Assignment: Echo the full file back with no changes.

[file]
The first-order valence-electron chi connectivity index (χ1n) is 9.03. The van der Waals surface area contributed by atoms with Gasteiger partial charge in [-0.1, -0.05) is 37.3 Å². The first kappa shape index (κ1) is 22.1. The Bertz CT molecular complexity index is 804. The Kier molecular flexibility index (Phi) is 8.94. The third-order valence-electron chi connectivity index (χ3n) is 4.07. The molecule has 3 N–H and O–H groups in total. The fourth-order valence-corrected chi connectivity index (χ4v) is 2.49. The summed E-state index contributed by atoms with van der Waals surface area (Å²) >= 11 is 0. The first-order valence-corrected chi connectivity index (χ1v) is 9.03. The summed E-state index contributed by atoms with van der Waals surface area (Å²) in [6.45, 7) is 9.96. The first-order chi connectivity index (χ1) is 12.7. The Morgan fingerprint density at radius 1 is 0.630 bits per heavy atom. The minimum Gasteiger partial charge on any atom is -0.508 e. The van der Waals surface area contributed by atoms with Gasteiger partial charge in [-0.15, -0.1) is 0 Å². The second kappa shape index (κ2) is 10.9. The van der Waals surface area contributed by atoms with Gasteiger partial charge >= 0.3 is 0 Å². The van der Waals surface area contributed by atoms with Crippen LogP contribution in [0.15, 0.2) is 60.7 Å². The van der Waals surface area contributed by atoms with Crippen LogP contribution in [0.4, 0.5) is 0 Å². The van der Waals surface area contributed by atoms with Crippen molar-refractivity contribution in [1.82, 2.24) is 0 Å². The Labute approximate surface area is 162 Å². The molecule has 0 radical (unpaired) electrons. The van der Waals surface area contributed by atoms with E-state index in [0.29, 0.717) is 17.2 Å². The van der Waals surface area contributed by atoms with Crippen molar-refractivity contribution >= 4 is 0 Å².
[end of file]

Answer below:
The first-order valence-electron chi connectivity index (χ1n) is 9.03. The van der Waals surface area contributed by atoms with Gasteiger partial charge in [-0.1, -0.05) is 37.3 Å². The first kappa shape index (κ1) is 22.1. The Bertz CT molecular complexity index is 804. The Kier molecular flexibility index (Phi) is 8.94. The third-order valence-electron chi connectivity index (χ3n) is 4.07. The molecule has 3 N–H and O–H groups in total. The fourth-order valence-corrected chi connectivity index (χ4v) is 2.49. The summed E-state index contributed by atoms with van der Waals surface area (Å²) >= 11 is 0. The first-order valence-corrected chi connectivity index (χ1v) is 9.03. The summed E-state index contributed by atoms with van der Waals surface area (Å²) in [6.45, 7) is 9.96. The first-order chi connectivity index (χ1) is 12.7. The Morgan fingerprint density at radius 1 is 0.630 bits per heavy atom. The minimum Gasteiger partial charge on any atom is -0.508 e. The van der Waals surface area contributed by atoms with Gasteiger partial charge in [-0.15, -0.1) is 0 Å². The second kappa shape index (κ2) is 10.9. The van der Waals surface area contributed by atoms with Gasteiger partial charge >= 0.3 is 0 Å². The van der Waals surface area contributed by atoms with Crippen LogP contribution in [0.15, 0.2) is 60.7 Å². The van der Waals surface area contributed by atoms with Crippen LogP contribution in [0.4, 0.5) is 0 Å². The van der Waals surface area contributed by atoms with Crippen molar-refractivity contribution in [1.82, 2.24) is 0 Å². The Labute approximate surface area is 162 Å². The molecule has 0 radical (unpaired) electrons. The van der Waals surface area contributed by atoms with E-state index in [0.29, 0.717) is 17.2 Å². The van der Waals surface area contributed by atoms with Crippen molar-refractivity contribution >= 4 is 0 Å².